At certain times of the year, road travel will be more difficult, if not impossible. From early winter to mid-summer, some of the central roads cutting through the country may be marred by mud.
Some highland tracks may only be open for part of the summer, and you should always check with the Icelandic Road Administration, or Vegagerdin, before driving there or to other remote areas. Off-road driving is strictly forbidden. The damage done would take decades to repair itself.
Driving is also hazardous during the days of full darkness occurring between October through April, which is also the span when weather changes most rapidly. Snow tires are also required after October.
Travelers are advised to carry food and water in their cars and know where to find lodging in case they encounter road closures or severe weather. In rural areas, you often drive a long way before hitting the next town or even a gas station, which is usually open 24 hours.
Beware of speeding drivers on long stretches of road and farm animals like sheep that wander into your path. Sheep and horses will often graze wild and if startled, can run onto the road. Should you happen to hit a sheep or lamb, immediately notify the farmer or Logreglan (police). Farmers are generally insured for losses, so you need not flee the scene in fear of fine. It also assists in reducing the animal's suffering if injured.
The Icelandic Association of Search and Rescue have set up a website where travelers can register their trip in the event there is a natural disaster or need to be rescued should travelers not return by notified date. They also have a great app where travelers can check in or request emergency assistance.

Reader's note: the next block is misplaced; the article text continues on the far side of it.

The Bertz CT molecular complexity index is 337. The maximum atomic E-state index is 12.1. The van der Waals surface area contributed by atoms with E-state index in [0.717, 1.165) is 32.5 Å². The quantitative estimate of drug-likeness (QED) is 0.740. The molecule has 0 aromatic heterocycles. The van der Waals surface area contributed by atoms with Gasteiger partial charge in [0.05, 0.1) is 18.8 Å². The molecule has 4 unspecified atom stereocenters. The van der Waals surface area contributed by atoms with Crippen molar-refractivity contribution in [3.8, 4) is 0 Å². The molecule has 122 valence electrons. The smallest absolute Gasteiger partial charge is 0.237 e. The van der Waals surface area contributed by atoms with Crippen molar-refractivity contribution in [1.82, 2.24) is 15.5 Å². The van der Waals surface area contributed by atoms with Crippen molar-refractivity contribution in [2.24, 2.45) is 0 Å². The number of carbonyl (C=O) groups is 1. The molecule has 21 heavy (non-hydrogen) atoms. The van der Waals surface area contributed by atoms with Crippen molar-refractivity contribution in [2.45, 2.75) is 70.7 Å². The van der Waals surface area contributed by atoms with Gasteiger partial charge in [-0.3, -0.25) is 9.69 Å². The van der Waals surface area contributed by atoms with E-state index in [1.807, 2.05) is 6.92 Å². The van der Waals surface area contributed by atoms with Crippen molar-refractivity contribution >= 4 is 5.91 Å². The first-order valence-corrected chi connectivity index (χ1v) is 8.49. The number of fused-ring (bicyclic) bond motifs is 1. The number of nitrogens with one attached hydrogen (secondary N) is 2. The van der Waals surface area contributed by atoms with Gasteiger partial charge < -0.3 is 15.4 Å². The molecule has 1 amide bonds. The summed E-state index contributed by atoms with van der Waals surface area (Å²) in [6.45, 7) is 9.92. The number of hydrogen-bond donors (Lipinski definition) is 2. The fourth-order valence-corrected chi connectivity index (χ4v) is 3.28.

There are also roads in Iceland that snake up cliffs and have few barriers. Be extremely cautious if navigating these twists and turns, as a false move can be deadly.
These can also include changes in river levels, which can make some areas completely impassable. It's no wonder Icelandic law requires all drivers to keep their headlights on at all times.
Fording rivers (crossing in the shallow part) can be exciting and fun, but make sure that you are totally confident that you can ford a river before doing so. Insurance will not cover damage to the car or rescue. When in doubt either find another road or wait for more experienced drivers to show you the way.
16 people died on Icelandic roads in 2015, a low amount by some estimations, but still a higher rate per capita than countries like England. However, as Iceland becomes a popular holiday destination and more people take to the roads, the risk increases. 223 tourists were injured in traffic related accidents in 2016.
And after all the temptation to stop in amazing places while driving doesn't grab you, it's possible to get around Iceland via several bus lines, planes or by bike. Hitchhiking is also still an acceptable and safe form of transportation in this country. The only real danger to it is that you might wait long periods of time between seeing cars, sometimes as long an hour.